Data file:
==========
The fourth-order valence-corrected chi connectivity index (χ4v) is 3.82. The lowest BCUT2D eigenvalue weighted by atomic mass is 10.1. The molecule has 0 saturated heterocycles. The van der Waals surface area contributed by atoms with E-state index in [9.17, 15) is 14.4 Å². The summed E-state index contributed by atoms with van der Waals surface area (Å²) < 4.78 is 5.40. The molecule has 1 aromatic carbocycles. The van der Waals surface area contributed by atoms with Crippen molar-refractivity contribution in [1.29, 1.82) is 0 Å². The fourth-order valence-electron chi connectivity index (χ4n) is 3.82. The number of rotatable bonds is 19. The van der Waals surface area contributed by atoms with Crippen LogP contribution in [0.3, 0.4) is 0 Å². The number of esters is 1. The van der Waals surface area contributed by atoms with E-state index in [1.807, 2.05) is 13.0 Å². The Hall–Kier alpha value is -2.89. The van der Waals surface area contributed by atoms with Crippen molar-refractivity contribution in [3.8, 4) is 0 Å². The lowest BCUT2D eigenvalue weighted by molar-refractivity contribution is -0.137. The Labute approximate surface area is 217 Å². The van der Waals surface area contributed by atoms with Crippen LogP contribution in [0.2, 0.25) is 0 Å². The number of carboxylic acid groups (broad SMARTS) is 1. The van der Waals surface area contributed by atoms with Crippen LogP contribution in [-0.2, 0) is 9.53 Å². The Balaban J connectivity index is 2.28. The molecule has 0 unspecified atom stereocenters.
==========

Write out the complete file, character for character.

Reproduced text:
The fourth-order valence-corrected chi connectivity index (χ4v) is 3.82. The lowest BCUT2D eigenvalue weighted by atomic mass is 10.1. The molecule has 0 saturated heterocycles. The van der Waals surface area contributed by atoms with E-state index in [9.17, 15) is 14.4 Å². The summed E-state index contributed by atoms with van der Waals surface area (Å²) < 4.78 is 5.40. The molecule has 1 aromatic carbocycles. The van der Waals surface area contributed by atoms with Crippen molar-refractivity contribution in [1.29, 1.82) is 0 Å². The fourth-order valence-electron chi connectivity index (χ4n) is 3.82. The number of rotatable bonds is 19. The van der Waals surface area contributed by atoms with Crippen LogP contribution in [0.3, 0.4) is 0 Å². The number of esters is 1. The van der Waals surface area contributed by atoms with E-state index in [1.807, 2.05) is 13.0 Å². The Hall–Kier alpha value is -2.89. The van der Waals surface area contributed by atoms with Crippen molar-refractivity contribution in [3.8, 4) is 0 Å². The lowest BCUT2D eigenvalue weighted by molar-refractivity contribution is -0.137. The Labute approximate surface area is 217 Å². The van der Waals surface area contributed by atoms with Crippen LogP contribution in [0.2, 0.25) is 0 Å². The number of carboxylic acid groups (broad SMARTS) is 1. The van der Waals surface area contributed by atoms with Crippen LogP contribution in [-0.2, 0) is 9.53 Å². The Balaban J connectivity index is 2.28. The molecule has 0 unspecified atom stereocenters.